Link to USGS home page

Geochemistry of the Johnson River, Lake Clark National Park and Preserve, Alaska

By Timothy P. Brabets and James R. Riehle

Water-Resources Investigations Report 03-4252

Prepared in cooperation with the
National Park Service

This report is available as a pdf.


The Johnson River Basin, located in Lake Clark National Park and Preserve, drains an area of 96 square miles. A private inholding in the upper part of the basin contains a gold deposit that may be developed in the future. To establish a natural baseline to compare potential effects on water quality if development were to occur, the upper part of the Johnson River Basin was studied from 1999 to 2001 as part of a cooperative study with the National Park Service.

Two basic rock types occur within the drainage basin of the study: the Jurassic Talkeetna Formation of interbedded volcanic and volcaniclastic rocks, and the slightly younger plutonic rocks of the Aleutian-Alaska Ranges batholith. The Johnson River gold prospect reflects widespread, secondary mineralization and alteration of the Talkeetna Formation. Metals found at the prospect proper are: arsenic, cadmium, copper, gold, iron, lead, mercury, molybdenum, selenium, silver, and zinc.

The Johnson River prospect is located in the East Fork Ore Creek Basin, a 0.5 square mile watershed that is a tributary to the Johnson River. Water quality data from this stream reflect the mineralization of the basin and the highest concentrations of several trace elements and major ions of the water column were found in this stream. Presently, pH in this stream is normal, indicating that there is sufficient buffering capacity. At the Johnson River streamgage, which drains approximately 25 mi2 including the East Fork Ore Creek, concentrations of these constituents are significantly lower, reflecting the runoff from Johnson Glacier and Double Glacier, which account for approximately 75 percent of the total discharge.

Streambed concentrations of cadmium, lead, and zinc from East Fork Ore Creek and its receiving stream, Ore Creek, typically exceed concentrations where sediment dwelling organisms would be affected. Similar to the water column chemistry, concentrations of these elements are lower at the Johnson River streamgage, reflecting the fine sediment input from the glacier streams draining Johnson Glacier and Double Glacier. The amount of organic carbon present in the study area is relatively low and most sites indicate that some degree of toxicity is present even though these basins do not contain mineralized areas.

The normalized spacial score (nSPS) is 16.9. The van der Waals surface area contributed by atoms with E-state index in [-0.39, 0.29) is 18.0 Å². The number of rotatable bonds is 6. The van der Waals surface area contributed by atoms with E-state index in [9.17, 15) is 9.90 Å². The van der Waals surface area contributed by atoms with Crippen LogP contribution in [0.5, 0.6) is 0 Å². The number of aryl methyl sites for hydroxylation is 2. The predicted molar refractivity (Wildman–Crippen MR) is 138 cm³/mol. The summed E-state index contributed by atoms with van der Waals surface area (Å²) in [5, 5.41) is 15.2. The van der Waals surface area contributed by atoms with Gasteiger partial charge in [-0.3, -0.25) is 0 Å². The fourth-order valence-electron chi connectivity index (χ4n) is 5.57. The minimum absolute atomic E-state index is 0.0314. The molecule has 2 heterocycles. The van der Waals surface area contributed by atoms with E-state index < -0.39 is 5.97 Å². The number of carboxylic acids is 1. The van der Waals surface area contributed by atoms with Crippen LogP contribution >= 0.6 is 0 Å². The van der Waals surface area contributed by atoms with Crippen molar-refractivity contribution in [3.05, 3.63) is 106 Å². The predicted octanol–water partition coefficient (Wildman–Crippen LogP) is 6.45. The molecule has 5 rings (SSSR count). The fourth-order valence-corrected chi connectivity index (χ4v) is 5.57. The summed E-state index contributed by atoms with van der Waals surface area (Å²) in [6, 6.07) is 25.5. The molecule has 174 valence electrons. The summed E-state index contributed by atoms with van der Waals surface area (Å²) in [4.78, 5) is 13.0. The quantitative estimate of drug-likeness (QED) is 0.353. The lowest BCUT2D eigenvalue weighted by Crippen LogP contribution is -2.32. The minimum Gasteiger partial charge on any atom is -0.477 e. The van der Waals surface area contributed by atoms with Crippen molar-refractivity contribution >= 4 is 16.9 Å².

Acid based accounting tests on rock samples in the study area indicate a neutralizing capacity in the Talkeetna Formation rocks. These results should be used with caution because similar tests were not done on rocks from narrow veins or faults that could have acid generating potential. In addition, based on field tests during the study, carbonate-bearing rocks in streambeds are armored by a carbonate-depleted shell and would not readily neutralize acidic water.




Purpose and Scope


Description of study area

Methods of data collection and analysis

Bedrock Geology of the Johnson River study area

Geologic setting

Modifications to the geologic map

Flow and water-quality characteristics of the Johnson River


Specific Conductance


Water Temperature



Organic Carbon

Suspended Sediment

Geochemistry and Water Quality of the Study Area

Chemical composition and classification of rocks

Mineralization at the Johnson River Prospect

Alteration at the Johnson River Prospect and elsewhere in the study area

Discussion of geochemical data

Discussion of water-quality data

Summary and conclusions


This report is available online in Portable Document Format (PDF). If you do not have the Adobe Acrobat PDF Reader, it is available for free download from Adobe Systems Incorporated.

Download the full report (PDF, 3.4MB).

Document Accessibility: Adobe Systems Incorporated has information about PDFs and the visually impaired. This information provides tools to help make PDF files accessible. These tools convert Adobe PDF documents into HTML or ASCII text, which then can be read by a number of common screen-reading programs that synthesize text as audible speech. In addition, an accessible version of Acrobat Reader 5.0 for Windows (English only), which contains support for screen readers, is available. These tools and the accessible reader may be obtained free from Adobe at Adobe Access.

For more information about USGS activities in Anchorage Alaska, visit the USGS Anchorage Alaska District home page.

U.S. Department of the Interior, U.S. Geological Survey
Persistent URL:
Page Contact Information: Contact USGS
Last modified: Wednesday, December 07 2016, 01:23:27 PM
FirstGov button  Take Pride in America button